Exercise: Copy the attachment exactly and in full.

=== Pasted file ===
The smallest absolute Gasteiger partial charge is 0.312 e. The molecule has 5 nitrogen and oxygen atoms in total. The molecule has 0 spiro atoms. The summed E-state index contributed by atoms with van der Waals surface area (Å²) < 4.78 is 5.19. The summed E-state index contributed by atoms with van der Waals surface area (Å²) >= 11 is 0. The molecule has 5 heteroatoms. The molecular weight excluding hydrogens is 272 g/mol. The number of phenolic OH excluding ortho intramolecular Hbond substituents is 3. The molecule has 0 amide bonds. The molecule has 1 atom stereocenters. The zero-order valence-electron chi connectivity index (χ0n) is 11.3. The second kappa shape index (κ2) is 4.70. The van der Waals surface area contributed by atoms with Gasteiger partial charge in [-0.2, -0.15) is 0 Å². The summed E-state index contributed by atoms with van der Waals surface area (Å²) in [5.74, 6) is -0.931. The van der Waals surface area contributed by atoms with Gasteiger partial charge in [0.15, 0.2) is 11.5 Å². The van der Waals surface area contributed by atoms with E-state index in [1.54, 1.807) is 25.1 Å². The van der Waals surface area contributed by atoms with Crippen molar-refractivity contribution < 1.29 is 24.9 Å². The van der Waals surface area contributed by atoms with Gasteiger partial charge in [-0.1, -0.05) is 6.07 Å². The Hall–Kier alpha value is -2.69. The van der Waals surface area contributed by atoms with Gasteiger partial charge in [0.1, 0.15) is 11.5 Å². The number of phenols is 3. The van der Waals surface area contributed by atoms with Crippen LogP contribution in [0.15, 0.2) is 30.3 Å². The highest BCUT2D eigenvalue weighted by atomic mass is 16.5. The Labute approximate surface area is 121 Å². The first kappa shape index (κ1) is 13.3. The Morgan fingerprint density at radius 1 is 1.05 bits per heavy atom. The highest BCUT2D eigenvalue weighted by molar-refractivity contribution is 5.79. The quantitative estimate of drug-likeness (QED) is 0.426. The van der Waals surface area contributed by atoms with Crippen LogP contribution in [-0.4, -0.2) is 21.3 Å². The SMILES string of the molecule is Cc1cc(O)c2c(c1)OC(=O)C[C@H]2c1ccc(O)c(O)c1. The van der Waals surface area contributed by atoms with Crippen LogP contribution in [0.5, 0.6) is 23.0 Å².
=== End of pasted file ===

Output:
The smallest absolute Gasteiger partial charge is 0.312 e. The molecule has 5 nitrogen and oxygen atoms in total. The molecule has 0 spiro atoms. The summed E-state index contributed by atoms with van der Waals surface area (Å²) < 4.78 is 5.19. The summed E-state index contributed by atoms with van der Waals surface area (Å²) >= 11 is 0. The molecule has 5 heteroatoms. The molecular weight excluding hydrogens is 272 g/mol. The number of phenolic OH excluding ortho intramolecular Hbond substituents is 3. The molecule has 0 amide bonds. The molecule has 1 atom stereocenters. The zero-order valence-electron chi connectivity index (χ0n) is 11.3. The second kappa shape index (κ2) is 4.70. The van der Waals surface area contributed by atoms with Gasteiger partial charge in [-0.2, -0.15) is 0 Å². The summed E-state index contributed by atoms with van der Waals surface area (Å²) in [5.74, 6) is -0.931. The van der Waals surface area contributed by atoms with Gasteiger partial charge in [0.15, 0.2) is 11.5 Å². The van der Waals surface area contributed by atoms with E-state index in [1.54, 1.807) is 25.1 Å². The van der Waals surface area contributed by atoms with Crippen molar-refractivity contribution < 1.29 is 24.9 Å². The van der Waals surface area contributed by atoms with Gasteiger partial charge in [-0.1, -0.05) is 6.07 Å². The Hall–Kier alpha value is -2.69. The van der Waals surface area contributed by atoms with Gasteiger partial charge in [0.1, 0.15) is 11.5 Å². The number of phenols is 3. The van der Waals surface area contributed by atoms with Crippen LogP contribution in [0.15, 0.2) is 30.3 Å². The highest BCUT2D eigenvalue weighted by atomic mass is 16.5. The Labute approximate surface area is 121 Å². The first kappa shape index (κ1) is 13.3. The Morgan fingerprint density at radius 1 is 1.05 bits per heavy atom. The highest BCUT2D eigenvalue weighted by molar-refractivity contribution is 5.79. The quantitative estimate of drug-likeness (QED) is 0.426. The van der Waals surface area contributed by atoms with Crippen LogP contribution in [-0.4, -0.2) is 21.3 Å². The SMILES string of the molecule is Cc1cc(O)c2c(c1)OC(=O)C[C@H]2c1ccc(O)c(O)c1. The van der Waals surface area contributed by atoms with Crippen LogP contribution in [0.5, 0.6) is 23.0 Å².